Jump to the beat of the animal feet

installation, solo exhibition, Lumen Travo Gallery

The large installation comprises a textile frieze, a serie of six circular textile applications and a number of small objects, such as seeds strung on wire and drawings.
Frieze 6.43 x 3.00 m, circles: 1.20 m in diameter,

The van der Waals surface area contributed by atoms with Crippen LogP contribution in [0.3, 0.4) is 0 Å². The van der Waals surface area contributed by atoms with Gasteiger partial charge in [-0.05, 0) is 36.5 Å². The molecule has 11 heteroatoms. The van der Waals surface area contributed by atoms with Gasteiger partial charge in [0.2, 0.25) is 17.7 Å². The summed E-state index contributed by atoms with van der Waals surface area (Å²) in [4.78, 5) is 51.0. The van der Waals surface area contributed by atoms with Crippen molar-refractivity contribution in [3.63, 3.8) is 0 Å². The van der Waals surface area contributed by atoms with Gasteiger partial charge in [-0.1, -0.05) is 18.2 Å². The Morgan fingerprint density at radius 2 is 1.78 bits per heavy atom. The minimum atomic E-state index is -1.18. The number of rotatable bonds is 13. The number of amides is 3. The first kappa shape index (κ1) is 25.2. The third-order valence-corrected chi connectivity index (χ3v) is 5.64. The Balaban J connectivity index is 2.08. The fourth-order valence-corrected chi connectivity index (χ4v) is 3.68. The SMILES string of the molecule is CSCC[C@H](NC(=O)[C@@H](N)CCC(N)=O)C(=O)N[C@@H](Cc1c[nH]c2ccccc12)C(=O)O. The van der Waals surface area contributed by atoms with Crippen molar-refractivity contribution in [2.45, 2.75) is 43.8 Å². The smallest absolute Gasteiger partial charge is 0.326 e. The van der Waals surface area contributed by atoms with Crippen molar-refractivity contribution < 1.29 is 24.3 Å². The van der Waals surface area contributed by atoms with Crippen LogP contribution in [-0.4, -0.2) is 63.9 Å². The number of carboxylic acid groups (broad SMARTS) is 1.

In her installation Jump to the beat of the animal feet, Mariëlle Videler is looking for a reassessment of our relationship with animals. She draws animals, mostly living in an urban environment, such as rats, ants, parakeets and her own cat Victor. For the compositions she found inspiration in prehistoric images of animals and hunting. She studied the prehistoric rock paintings that are situated in the national park Serra da Capri Vara, Brazil. In 2012, she first saw images of these rock paintings in the University of São Paulo, in the thesis of Brazilian archaeologist Niède Guidon (1983). The rock paintings, often drawn on top of each other, were made by different groups of people at different times, along a route that was later used by the settlers. Remarkably, the depicted animals were portrayed while in motion, at height of action, minimal lines were used and they were not always shown in logical proportion to each other and to humans. The precise idea behind the drawings is unknown but Guidon writes that the depiction of animals played an important role in maintaining a connection and balance with nature. Mariëlle Videler translated her own drawings on fabric into a modern-day cosmology of plants and animals.